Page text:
So what's a guy to do after a day's apartment hunting has come up dry, he's a 30-minute walk from his hotel (and in no hurry to return to its barren location on a traffic circle in the middle of nowhere) and he's in the middle of downtown Montpellier? Go see art, of course.
It's not like there's a lot to see. Montpellier is a fairly crappy town for art. Of course, there's the ultra-deluxe, newly-reopened Musée Fabre, which is currently playing host to the Courbet show that the Met had recently played host to (before that was in Paris). I'm no Courbet fan, really, but the place is air-conditioned, and the show's gotten some ecstatic reviews, so I walked down there and paid the reasonable admission price.
It's kind of too bad that this show's been promoted by the "crazy artist" self-portrait Courbet painted in his youth, since the whole story is a lot more complex than you'd gather from looking at it. Courbet, of course, was a great self-promoter, and this image plays right into his "tortured artist" schtick, even though for most of his life he was a great deal less tormented and more comfortable -- albeit fairly revolutionary -- and made a point of entering all the official competitions in Paris. Some of his subject matter was shocking for its realism, and a lot of his technique stretched the boundaries of what the Establishment of his day felt was acceptable, but my take on the body of work shown here is that he yo-yoed back and forth between shocking the old men and sucking up to them.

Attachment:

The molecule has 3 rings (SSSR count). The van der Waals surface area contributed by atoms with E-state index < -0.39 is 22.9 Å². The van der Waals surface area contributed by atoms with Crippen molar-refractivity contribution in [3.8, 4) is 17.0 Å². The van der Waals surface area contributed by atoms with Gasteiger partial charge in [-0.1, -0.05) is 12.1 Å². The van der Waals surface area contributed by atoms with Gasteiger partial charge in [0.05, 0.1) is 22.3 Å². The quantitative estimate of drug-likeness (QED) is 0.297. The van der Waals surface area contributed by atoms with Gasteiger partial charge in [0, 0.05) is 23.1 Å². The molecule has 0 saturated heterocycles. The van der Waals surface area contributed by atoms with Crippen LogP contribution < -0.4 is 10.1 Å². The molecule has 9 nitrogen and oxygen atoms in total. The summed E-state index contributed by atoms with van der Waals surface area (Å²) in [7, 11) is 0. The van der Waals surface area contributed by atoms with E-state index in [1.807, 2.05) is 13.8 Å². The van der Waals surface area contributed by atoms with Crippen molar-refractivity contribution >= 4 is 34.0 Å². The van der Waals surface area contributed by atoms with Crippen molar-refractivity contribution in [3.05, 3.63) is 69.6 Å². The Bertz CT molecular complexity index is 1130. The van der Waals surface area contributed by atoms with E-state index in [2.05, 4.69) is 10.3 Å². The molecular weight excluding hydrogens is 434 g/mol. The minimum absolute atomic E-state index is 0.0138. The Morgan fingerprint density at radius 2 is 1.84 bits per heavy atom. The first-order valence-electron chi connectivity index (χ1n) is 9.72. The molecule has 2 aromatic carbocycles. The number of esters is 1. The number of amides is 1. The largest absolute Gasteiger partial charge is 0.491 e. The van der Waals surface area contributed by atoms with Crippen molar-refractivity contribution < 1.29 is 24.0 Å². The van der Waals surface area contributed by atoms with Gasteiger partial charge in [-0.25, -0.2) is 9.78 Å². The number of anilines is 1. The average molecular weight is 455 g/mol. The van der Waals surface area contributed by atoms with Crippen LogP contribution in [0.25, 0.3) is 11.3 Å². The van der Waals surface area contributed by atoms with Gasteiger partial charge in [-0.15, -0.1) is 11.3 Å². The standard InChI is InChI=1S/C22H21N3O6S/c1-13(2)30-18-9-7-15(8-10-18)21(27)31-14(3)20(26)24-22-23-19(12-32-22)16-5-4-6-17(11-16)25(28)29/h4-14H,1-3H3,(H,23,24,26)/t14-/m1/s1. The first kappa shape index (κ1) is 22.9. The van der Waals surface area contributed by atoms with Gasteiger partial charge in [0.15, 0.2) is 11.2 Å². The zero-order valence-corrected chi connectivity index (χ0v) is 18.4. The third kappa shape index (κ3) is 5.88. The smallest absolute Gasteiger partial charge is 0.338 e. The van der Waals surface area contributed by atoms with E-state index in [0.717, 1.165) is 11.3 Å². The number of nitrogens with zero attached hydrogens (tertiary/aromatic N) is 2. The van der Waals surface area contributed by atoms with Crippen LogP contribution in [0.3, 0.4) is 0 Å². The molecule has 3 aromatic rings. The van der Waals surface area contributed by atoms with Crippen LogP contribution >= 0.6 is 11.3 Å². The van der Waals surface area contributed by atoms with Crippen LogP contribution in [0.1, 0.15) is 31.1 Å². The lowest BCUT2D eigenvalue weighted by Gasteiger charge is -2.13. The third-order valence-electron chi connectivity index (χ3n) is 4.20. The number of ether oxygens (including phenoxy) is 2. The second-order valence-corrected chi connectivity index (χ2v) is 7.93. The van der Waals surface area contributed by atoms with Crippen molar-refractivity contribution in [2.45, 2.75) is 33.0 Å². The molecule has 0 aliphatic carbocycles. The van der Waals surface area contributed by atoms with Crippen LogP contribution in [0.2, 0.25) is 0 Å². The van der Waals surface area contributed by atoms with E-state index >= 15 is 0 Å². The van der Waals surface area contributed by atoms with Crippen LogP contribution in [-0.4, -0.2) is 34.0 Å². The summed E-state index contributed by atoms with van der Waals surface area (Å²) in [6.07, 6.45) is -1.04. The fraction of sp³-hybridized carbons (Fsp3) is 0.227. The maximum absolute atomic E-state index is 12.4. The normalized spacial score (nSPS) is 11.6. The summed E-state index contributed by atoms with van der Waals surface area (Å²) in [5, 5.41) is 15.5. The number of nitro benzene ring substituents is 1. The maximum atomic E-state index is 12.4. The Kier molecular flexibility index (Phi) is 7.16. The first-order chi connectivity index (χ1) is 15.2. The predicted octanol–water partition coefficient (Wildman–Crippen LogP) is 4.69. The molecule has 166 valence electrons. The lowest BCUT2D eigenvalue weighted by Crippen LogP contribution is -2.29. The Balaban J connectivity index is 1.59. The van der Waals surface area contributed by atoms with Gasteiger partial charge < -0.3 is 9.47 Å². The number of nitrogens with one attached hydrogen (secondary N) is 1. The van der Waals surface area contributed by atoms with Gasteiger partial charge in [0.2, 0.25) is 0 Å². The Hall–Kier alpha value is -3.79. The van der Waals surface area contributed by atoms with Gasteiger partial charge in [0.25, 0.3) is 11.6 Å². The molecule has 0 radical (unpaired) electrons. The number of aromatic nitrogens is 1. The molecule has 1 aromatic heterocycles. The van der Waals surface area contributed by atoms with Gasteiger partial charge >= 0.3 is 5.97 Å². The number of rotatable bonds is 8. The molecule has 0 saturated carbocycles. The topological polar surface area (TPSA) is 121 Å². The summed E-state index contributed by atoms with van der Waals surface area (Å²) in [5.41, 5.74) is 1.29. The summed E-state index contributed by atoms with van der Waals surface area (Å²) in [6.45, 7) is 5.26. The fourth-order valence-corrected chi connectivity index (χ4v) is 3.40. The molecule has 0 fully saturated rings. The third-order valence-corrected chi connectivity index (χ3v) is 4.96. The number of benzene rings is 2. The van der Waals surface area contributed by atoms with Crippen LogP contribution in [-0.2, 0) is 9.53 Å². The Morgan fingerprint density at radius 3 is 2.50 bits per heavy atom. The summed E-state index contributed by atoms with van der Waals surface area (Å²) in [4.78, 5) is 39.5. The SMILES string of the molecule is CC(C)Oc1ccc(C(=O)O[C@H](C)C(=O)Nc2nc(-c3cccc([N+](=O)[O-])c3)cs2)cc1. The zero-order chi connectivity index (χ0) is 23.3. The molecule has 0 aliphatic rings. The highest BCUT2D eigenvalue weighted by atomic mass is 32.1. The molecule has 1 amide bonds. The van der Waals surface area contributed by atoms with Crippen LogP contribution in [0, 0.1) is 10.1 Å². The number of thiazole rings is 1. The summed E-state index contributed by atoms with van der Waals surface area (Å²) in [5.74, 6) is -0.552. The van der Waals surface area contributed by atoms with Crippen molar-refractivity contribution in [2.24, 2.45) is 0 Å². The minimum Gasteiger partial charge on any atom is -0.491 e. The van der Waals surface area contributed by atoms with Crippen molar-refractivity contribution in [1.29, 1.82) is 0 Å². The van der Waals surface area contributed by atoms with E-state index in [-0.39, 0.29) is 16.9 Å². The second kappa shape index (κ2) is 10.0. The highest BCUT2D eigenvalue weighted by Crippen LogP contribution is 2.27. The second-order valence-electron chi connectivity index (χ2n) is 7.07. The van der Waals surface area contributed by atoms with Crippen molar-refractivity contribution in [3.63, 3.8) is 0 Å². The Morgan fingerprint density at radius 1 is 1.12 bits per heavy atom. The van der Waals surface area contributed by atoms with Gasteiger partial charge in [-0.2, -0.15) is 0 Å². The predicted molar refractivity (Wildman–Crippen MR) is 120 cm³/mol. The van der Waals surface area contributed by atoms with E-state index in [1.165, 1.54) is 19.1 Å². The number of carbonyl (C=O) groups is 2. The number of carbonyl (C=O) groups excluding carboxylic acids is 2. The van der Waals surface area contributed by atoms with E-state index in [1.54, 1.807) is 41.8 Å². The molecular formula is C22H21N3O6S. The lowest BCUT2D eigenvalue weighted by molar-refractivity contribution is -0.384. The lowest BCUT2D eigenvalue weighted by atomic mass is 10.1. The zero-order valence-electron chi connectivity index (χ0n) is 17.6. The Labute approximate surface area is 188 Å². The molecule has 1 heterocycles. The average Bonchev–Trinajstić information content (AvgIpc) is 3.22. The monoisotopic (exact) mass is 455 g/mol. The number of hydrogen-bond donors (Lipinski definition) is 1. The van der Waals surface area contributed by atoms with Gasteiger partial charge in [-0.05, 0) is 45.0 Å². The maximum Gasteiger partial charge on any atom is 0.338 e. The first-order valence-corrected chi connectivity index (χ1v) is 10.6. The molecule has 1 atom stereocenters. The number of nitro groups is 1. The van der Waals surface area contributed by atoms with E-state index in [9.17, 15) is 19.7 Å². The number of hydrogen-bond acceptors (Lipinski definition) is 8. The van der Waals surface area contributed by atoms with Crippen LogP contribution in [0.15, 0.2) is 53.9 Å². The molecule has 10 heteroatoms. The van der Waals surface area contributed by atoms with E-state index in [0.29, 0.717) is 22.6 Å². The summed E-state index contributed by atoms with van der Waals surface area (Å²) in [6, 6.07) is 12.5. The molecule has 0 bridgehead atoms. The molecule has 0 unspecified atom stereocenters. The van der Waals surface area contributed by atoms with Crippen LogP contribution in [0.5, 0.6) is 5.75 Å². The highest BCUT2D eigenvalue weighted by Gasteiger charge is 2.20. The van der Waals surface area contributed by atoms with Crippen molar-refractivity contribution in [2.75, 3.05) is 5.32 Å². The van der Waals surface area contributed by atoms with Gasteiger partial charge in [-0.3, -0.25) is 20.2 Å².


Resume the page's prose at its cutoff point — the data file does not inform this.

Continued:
Of course, what was revolutionary in Courbet's day is hardly so today, but especially in his landscapes, I got the distinct feeling that he, like many other artists of his day, was groping towards Impressionism, which for obvious reasons -- the existence of an Academy, the fact that photography hadn't really been improved yet, the conservatism of collectors -- took a long time to happen. Stare at a seascape, something Courbet rendered masterfully, long enough and you're going to start going Impressionist, not to mention abstract, in your head. His paintings of woodlands, too, are just blurry enough around the edges to make you realize that he's playing with the textures color can make happen as much as he's "painting the woods."